Ramón Pérez
President and Director
Candelaria Mining

Heading East with Mining Investment

Sat, 10/28/2017 - 12:36

Mexico’s traditional mining states are clustered in the northwest of the country. The country’s mineral belts sweep down from the north, laying side by side from the disseminated porphyry copper-molybdenum-gold deposits down the west coast to the zinc-silver-lead mantos, stacks and veins down the country’s center. The country is undoubtedly mineral-rich but the east coast has traditionally been oil and gas territory, its commodities found in the deepwaters of the Gulf of Mexico.

Candelaria Mining believes the east has potential beyond oil and gas. The company acquired the development-stage Caballo Blanco property in Veracruz in July 2016. “Although there are not yet many mining projects in Veracruz and certainly no large-scale precious metals mines, we are now starting to see the state open up more to mining,” says Ramon Pérez, the company’s president. Although Veracruz has faced some high-profile political difficulties over the last few years, he says the government has been welcoming and Candelaria’s mine can help them provide much-needed jobs to the communities. “Caballo Blanco can be a way for the state to surmount its previous problems,” he says.

This return of industry has been welcome for Veracruz, given the slowdown in oil and gas activity. “Because the oil and gas sector has slowed down in recent years, there have been few opportunities for employment in the state,” he says. Along with Almadex Minerals, a mining company exploring in Veracruz, Candelaria is looking to develop its projects and bring the benefits of a healthy mining sector to the state. “I believe there is a lot of potential in the state and there are still a lot of areas to be explored,” says Pérez.

Because the government is so eager to attract investment in light of oil-price stagnation, Pérez says Candelaria has not experienced the pushback that mining companies can encounter when entering states like Oaxaca or Chiapas. “The government of Veracruz walked through the levels of investment with us when initiating the Caballo Blanco project. It also acts as a liaison between the operators and the local communities and NGOs so the latter parties can understand the role of a mining company,” he says. “Social and environmental factors are the most important components of any mining investment, so having government support goes a long way.”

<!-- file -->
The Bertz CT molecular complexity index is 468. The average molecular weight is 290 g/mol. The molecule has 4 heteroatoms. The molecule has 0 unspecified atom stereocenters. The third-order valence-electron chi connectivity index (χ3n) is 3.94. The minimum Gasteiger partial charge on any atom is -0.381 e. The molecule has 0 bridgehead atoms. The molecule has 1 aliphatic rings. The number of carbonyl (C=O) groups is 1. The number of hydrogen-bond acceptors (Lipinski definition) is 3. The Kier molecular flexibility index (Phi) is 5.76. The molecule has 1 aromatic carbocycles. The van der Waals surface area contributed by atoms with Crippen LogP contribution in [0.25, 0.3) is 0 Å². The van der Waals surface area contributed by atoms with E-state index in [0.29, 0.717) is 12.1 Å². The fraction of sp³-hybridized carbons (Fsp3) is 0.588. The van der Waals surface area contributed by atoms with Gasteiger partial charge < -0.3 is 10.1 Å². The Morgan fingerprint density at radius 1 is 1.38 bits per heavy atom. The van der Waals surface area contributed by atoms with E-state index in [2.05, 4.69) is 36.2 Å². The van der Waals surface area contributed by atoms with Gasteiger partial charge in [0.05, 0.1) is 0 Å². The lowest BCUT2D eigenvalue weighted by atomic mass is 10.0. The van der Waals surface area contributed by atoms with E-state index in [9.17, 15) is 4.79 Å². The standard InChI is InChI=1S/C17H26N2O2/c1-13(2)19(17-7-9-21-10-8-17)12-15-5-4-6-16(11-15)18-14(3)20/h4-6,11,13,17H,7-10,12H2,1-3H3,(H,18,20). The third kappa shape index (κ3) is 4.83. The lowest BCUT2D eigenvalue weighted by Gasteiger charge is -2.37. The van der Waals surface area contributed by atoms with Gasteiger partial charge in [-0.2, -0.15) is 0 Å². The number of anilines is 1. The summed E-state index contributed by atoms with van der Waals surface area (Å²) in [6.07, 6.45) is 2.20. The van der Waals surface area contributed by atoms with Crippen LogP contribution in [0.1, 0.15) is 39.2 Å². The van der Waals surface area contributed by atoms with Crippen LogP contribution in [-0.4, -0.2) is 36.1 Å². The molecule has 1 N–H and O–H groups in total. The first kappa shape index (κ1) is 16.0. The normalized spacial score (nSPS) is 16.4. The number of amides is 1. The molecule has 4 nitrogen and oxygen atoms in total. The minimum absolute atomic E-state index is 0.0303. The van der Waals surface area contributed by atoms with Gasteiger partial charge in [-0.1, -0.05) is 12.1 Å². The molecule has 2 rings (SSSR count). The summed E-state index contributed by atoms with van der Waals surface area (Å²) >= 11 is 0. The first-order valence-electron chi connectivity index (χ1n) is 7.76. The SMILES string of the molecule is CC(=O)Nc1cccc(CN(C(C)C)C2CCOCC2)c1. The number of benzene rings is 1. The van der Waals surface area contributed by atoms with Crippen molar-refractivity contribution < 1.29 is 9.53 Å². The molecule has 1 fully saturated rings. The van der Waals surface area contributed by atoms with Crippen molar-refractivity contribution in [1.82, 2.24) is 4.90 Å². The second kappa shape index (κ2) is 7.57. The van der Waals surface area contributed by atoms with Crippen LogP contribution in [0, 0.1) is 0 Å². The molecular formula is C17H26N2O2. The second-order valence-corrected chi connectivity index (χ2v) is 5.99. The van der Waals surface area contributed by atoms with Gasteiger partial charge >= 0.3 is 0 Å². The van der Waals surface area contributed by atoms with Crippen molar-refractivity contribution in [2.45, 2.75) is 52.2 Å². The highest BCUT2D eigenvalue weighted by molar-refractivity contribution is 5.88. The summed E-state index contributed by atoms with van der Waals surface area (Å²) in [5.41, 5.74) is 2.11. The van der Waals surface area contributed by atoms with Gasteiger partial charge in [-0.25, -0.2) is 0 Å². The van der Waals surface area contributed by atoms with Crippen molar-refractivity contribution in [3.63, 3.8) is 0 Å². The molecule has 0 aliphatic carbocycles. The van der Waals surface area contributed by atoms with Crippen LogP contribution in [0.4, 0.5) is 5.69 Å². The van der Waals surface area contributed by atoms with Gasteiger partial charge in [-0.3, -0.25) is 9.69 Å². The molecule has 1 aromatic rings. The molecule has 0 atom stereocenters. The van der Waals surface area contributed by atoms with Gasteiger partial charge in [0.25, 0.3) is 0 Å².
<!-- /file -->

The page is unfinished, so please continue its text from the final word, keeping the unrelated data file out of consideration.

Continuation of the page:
Another benefit of the traditional oil and gas sector in Veracruz is that there is already a great deal of infrastructure in place to boost the development of Caballo Blanco. “Veracruz is already a very industrial state,” explains Pérez. “Fortunately, there is a highway that passes less than 1km from our project and we have electricity that runs through the project. Veracruz obviously has some important ports too. For the mining sector, the infrastructure is excellent.”

This allows Candelaria to focus its attention and resources on the development of the project itself. The concession has been explored in one area, La Paila, where the outcropping mineralization was first discovered. La Paila contains close to 1 million ounces of gold as per the compliant resource from 2012. “We are looking to have the permits approved for the mine soon, at which point we will explore further and increase the resource through an exploration program that will be implemented in 2017,” Pérez says. “We plan to invest around US$12 million more into the mine and from there, we will likely begin a prefeasibility study, which could be released by late 2018.” Construction will likely commence in 2019 and production is planned for late 2019, with the goal of producing over 100,000oz/y of gold.

Having entered the country in 2016, reaching production within three years is no mean feat and requires a hefty investment. Surprisingly, Candelaria has no large corporations backing it but its shareholder base, around 70 percent of which is Mexican. “We are trying to follow the Peruvian and Chilean model and get more domestic investors involved in the local mining sector,” says Pérez. “The Mexican majors – Grupo México, Industrias Peñoles, Fresnillo and Minera Frisco – control the majority of the local mining sector so we would like to bring Mexican investors back in.” Pérez expects to have completed an IPO for Candelaria Mining on the BMV by the end of 2017.